Sunday, November 8, 2009

Course Syllabus: Applied Calculus for Life Sciences I (Ma 20.3a)

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Catalogue No. : Ma 20.3a

Course Title : Applied Calculus for Life Sciences I

Department: Mathematics

School: Science and Engineering, Ateneo de Manila University

Semester: II School Year: 2009-10

Credit : 3 units Prerequisites : Ma 11 or Ma 18a

A. Course Description

Ma 20.3a is the first in a series of two 3-unit calculus courses taken primarily by majors in the life sciences. The course introduces the student to differential calculus and its applications such as rate of change, related rates, graphing, and optimization. There is strong emphasis on applications to life sciences. Topics include limits and continuity, derivatives, differentials and applications of the derivative.

B. Specific Objectives

At the end of the course, the student is expected to be able to:

1. Have an intuitive notion of the concepts of limit and continuity of a function; apply the limit theorems and obtain the asymptotes of a function.

2. Find the derivative of algebraic, exponential and logarithmic functions; interpret the derivative as a measure of slope and as a rate of change; use derivatives as an aid in sketching the graph of a function and to solve optimization problems.


C. Course Outline and Timeframe



1. Limits and the Derivative


One-sided Limits and Continuity

The Derivative

Techniques of Differentiation

Product and Quotient Rule: Higher Order Derivatives

The Chain Rule

Marginal Analysis and Approximations Using Increment

No. of Hours: 15

Long Exam #1- December 17 (Th) 4:30 - 6 (Tentative)








2. Graphing and Optimization

Increasing and Decreasing Functions; Relative Extrema

Concavity and Points of Inflection

Curve Sketching


Additional Applied Optimization

No. of Hours: 15

Long Exam #2- February 4 (Th) 4:30 – 6 (Tentative)






3. Additional Derivative Topics

Exponential Functions

Logarithmic Functions

Differentiation of Logarithmic and Exponential Functions

Implicit Differentiation and Related Rates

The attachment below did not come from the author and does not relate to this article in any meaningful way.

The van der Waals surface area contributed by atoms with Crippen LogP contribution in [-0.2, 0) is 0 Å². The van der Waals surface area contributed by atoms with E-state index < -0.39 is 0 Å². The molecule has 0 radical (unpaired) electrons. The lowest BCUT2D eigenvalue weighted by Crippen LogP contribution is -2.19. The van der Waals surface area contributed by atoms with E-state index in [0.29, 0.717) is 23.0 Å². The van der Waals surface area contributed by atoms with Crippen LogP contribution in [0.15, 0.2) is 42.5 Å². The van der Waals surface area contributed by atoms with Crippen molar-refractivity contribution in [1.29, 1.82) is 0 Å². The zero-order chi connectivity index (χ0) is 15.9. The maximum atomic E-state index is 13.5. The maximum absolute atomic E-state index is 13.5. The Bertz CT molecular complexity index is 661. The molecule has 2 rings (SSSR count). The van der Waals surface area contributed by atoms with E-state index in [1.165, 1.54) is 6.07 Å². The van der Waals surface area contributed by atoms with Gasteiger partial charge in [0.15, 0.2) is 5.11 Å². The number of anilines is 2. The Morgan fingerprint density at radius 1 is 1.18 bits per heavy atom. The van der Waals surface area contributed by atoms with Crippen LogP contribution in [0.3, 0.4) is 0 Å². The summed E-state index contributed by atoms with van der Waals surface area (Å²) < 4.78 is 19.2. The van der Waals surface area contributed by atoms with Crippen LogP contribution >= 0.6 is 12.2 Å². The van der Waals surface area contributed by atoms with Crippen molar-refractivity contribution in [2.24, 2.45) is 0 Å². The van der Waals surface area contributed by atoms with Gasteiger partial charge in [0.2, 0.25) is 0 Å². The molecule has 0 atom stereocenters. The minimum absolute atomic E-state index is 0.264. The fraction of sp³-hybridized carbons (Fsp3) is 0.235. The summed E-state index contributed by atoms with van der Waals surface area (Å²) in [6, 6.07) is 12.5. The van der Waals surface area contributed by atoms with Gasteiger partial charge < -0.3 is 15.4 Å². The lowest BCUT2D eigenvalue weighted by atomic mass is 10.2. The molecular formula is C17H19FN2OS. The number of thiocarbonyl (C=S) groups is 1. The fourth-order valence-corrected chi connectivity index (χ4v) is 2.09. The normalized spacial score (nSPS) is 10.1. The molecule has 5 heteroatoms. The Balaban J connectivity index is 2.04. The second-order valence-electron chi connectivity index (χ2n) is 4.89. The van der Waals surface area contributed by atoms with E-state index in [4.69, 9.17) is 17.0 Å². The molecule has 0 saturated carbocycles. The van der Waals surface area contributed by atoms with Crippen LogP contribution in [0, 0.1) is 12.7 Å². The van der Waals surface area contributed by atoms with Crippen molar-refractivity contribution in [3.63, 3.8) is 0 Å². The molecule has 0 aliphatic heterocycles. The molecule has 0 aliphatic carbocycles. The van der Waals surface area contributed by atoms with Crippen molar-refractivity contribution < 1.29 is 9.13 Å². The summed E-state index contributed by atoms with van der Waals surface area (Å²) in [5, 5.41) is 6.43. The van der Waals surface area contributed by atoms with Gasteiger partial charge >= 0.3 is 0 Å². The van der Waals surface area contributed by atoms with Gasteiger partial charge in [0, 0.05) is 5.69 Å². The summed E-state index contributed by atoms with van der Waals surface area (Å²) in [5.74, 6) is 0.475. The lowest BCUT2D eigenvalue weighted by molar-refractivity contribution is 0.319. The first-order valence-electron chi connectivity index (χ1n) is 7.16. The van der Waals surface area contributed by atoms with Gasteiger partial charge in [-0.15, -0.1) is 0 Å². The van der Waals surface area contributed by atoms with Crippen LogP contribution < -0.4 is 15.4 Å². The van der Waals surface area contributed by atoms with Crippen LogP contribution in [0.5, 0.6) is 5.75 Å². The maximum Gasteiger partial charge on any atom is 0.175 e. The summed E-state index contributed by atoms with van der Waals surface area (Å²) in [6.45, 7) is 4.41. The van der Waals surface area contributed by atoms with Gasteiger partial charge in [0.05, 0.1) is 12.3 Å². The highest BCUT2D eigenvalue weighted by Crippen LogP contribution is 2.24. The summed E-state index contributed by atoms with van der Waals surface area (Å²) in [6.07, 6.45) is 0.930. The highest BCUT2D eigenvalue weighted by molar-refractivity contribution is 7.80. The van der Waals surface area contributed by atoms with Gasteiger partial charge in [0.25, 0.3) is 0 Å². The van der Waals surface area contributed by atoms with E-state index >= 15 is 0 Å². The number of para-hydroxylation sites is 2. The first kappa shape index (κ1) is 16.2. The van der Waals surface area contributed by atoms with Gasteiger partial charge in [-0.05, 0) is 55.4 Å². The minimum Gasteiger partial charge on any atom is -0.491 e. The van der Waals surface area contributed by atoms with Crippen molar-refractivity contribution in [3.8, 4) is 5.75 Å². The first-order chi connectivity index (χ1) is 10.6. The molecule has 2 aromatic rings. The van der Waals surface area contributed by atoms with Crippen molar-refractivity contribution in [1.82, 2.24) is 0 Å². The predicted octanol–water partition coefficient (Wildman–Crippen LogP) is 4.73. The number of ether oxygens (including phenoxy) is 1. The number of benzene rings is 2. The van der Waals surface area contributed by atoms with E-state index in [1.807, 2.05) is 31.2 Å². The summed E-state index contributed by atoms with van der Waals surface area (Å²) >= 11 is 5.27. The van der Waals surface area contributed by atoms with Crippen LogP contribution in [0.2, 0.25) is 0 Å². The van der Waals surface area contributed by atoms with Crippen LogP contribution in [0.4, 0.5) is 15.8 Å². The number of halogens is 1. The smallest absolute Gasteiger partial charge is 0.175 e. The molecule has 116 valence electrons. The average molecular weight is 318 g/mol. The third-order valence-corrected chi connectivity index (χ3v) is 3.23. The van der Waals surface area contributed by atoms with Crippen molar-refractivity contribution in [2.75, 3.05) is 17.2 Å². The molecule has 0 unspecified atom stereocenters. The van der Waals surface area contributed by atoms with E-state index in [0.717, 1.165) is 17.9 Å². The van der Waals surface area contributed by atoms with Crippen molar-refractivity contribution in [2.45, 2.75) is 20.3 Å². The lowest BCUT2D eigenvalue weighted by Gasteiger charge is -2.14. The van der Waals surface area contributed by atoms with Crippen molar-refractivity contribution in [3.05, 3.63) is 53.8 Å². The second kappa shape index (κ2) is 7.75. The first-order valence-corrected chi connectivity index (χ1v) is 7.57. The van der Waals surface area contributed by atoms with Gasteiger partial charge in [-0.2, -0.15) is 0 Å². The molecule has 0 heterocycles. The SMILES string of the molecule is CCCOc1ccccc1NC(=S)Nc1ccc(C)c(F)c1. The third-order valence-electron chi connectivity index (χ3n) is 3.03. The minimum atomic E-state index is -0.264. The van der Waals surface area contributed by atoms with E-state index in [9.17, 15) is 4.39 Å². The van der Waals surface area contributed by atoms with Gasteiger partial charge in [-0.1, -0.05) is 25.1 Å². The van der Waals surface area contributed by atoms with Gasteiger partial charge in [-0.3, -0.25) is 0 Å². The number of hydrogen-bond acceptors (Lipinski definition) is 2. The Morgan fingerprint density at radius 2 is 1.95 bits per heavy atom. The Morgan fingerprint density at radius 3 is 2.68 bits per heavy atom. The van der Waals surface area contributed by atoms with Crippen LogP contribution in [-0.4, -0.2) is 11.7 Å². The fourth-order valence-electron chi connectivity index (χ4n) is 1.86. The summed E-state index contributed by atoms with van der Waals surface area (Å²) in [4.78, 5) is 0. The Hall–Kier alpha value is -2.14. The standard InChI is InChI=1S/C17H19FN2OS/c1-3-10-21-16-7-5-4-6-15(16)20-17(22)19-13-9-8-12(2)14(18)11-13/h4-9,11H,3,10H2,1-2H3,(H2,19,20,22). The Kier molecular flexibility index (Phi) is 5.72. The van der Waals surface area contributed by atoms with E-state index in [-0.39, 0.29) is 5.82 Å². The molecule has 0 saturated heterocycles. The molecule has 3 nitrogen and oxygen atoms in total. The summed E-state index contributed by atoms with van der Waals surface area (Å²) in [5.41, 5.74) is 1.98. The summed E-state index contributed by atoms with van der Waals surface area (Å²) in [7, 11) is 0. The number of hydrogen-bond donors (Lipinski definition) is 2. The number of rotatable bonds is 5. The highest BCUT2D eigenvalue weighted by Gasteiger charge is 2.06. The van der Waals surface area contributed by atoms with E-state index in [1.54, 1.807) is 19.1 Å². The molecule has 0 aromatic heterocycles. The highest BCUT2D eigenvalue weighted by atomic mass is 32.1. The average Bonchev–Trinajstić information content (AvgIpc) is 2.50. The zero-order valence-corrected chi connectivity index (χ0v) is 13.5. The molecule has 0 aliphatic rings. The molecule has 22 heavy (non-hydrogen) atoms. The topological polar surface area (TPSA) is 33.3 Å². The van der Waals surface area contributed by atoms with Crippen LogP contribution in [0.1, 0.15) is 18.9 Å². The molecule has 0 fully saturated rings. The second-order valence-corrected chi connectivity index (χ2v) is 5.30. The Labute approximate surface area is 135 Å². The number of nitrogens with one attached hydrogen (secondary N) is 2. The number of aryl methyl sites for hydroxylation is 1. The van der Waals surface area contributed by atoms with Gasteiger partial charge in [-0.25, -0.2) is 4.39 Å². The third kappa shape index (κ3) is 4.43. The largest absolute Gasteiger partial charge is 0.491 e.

No. of Hours: 15

Long Exam #3- March 16, 2010 (Th) 4:30 – 6 (Tentative)






D. Required Textbook: Calculus for Business, Economics and The Social and Life Sciences (Brief Ninth Edition, 2007) by Hoffmann and Bradley


E. Course Requirements and Grading System:

The final mark of the student will be based principally on the following: 3 long exams (100 pts. each- no cancellation), the final exam (200 pts.), and (optional) quizzes/assignments/ recitation (maximum of 100 pts). All exams will be departmental.

Percentage of the total score

Equivalent letter grade

92% - 100%


86% - 91%


77% - 85%


69% - 76%


60% - 68%


50% - 59%


49% - and below



Students whose class standing before the final exam is 90% or above (prior to the cancellation of the lowest long exam score) may be exempted from taking the final exam subject to the discretion of the teacher. .

F. References:

Barnett, R.A, M.R. Ziegler, and K.E Byleen,, Calculus for Business, Economics, Life Sciences, and Social

Sciences, 9thedition, Prentice-Hall, 2003.

Bittinger, M.L., Brand, Quintanilla, Calculus for the Life Sciences, 5th edition, Addison-Wesley, 2006

Edwards, C.H. and E. Penney, Calculus with Analytic Geometry, 4th edition, Prentice-Hall, 1994.

Goldstein, L.J., D.C. Lay and D.I. Schneider, Calculus and its Applications, 7th edition, Prentice-Hall, 1996.

Harshbarger, R.J. and J.J. Reynolds, Calculus with Applications, D.C. Heath and Company, 1990.

Thomas, G.B. and R.L. Finney, Calculus and Analytic Geometry, 8th edition, Addison-Wesley, 1993.

F. Other Matters


Please take note of the following dates/schedule:


  • Nov 09 (M)- Classes begin
  • Nov 13 (F) – 2nd Semester Faculty Day
  • Nov 30 (M)- Bonifacio Day
  • Dec 8 (T)- Feast of the Immaculate Conception
  • Dec 20 (S)- Start of Christmas Break
  • Jan 4 (M)- Classes resume
  • Jan 22 (F)- Deadline for Advisory Marks
  • Feb 1 (M)- President’s Day
  • Feb 22 (M)- EDSA Anniversary (School Holiday)
  • March 22-27- Finals week

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